The problem with the local bodies, then and now, is that their institutional arrangements chronically suffered from a continuing disconnect between the authority that is legally provided to them and their competencies to plan and implement activities in those areas on their own. While the government continued to open agency offices in the districts and in many cases also at sub-district levels, it was mainly ‘supply side’ tinkering and there were no provisions to render the agencies structurally accountable to the people, a ‘demand side’ issue in the equation. The result has been that while the government continued to allocate increasingly large sums of money for running the expanding bureaucracy at the local level, the local bodies themselves, in effect, remained reduced to managing money given annually by government grants. Due to continuing disconnect, these funds were spent on activities that had little meaningful impact on the lives of the local people.

However, by introducing the institution of user groups, the Decentralisation Act of 1982 tried to end this disconnect. Its success lay in the restoration of our once totally denuded forest through the nationwide network of forest user groups (FUGs) that, now numbering 18,000 in the country, enjoy exclusive authority to manage their own forests with government forest authorities required to respond to the demands of such locally empowered bodies. These local FUGs are among the richest of local organisations and they fund a range of local development activities on their own. 

Building on success

Similar is the success story of the nationwide network of 52,000 Mothers’ Groups (MGs) in the communities that catapulted Nepal as one of world’s top performers in achieving the UN Millennium Development Goals (MDGs) of child survival and maternal mortality reduction. In the latter case, the MGs, through their own Female Community Health Volunteers, have been authorised to access the services of the local sub-health posts and bring them to the doorstep of the women and children who need their services. Unfortunately, the multiparty system restored in 1990 failed to extend these innovations to other sectors, even as these two initiatives remain successes.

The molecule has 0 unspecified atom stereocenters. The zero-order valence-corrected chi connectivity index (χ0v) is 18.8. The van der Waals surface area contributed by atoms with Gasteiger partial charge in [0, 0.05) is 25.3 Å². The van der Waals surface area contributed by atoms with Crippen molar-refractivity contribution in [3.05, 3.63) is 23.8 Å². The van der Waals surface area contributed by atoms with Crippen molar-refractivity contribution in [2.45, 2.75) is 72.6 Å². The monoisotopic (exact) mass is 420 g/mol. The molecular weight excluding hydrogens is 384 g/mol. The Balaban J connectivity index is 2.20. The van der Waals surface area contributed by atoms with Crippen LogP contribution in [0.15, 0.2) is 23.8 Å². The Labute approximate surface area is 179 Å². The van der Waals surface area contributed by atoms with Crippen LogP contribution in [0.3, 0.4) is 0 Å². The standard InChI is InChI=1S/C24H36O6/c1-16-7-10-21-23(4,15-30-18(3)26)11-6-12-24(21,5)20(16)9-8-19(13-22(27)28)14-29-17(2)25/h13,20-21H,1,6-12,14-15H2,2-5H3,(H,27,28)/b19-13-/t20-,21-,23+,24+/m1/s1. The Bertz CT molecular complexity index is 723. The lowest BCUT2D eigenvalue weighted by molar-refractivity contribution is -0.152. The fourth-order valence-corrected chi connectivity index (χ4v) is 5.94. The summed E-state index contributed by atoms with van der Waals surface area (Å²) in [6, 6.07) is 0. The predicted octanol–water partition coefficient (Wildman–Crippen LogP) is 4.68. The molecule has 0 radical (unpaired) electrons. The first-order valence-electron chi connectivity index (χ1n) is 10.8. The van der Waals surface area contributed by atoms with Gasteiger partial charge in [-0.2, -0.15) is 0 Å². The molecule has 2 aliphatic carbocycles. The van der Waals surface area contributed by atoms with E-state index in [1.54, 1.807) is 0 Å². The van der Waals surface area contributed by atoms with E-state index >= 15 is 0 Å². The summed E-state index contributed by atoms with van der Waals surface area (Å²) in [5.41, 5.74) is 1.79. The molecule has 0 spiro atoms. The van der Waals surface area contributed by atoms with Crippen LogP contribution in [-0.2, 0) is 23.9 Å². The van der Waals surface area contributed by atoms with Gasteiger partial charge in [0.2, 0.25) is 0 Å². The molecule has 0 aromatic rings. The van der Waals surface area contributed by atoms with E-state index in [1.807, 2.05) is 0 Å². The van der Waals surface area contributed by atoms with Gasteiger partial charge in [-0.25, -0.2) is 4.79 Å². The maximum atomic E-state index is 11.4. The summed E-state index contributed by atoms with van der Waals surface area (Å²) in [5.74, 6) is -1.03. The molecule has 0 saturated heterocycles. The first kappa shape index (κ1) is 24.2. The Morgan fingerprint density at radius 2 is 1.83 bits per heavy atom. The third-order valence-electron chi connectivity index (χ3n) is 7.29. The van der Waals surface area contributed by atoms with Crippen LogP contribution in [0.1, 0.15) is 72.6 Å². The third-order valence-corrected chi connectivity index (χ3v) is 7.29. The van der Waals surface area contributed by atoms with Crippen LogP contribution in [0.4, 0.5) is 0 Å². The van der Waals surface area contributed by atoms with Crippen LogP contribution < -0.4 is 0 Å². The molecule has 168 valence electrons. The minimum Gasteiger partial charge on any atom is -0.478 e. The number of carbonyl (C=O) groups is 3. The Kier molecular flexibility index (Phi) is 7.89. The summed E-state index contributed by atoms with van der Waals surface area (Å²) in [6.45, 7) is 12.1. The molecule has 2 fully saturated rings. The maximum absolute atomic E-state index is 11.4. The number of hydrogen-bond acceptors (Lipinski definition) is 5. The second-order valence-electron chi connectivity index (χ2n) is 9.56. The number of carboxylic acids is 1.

If the experience of these two success stories is any guide, Nepal needs to further deepen devolution, ie empowerment of the users themselves all across the development sectors, even as the development agencies are made structurally accountable to the people. Instead, what the LLRC has done is to tinker with the supply side of the issue by multiplying the 75 district bureaucracies severalfold and, in the process, make the local bodies even more distant from the people. It would leave the impoverished people in the communities high and dry. 

Finally, the ‘experts’ have also overlooked the prohibitive issue of financing such a massive expansion of bureaucracy. The former vice chair of the NPC, Shankar Sharma, had warned the commission through an article in Kantipur (October 25, 2016) that the recurrent cost may go up from 80 billion rupees at present to 200 billion, which could bring the nation’s development activities ‘to a standstill’. In short, the LLRC report is a massive disaster in the making. Given its past successes, Nepal’s priority should be in deepening devolution, not in 

distancing the government from the people. So the country would do better by sticking with the VDCs, DDCs and the municipalities that now have a long history.


- Shrestha is an anthropologist and former government official

Published: 17-02-2017 08:08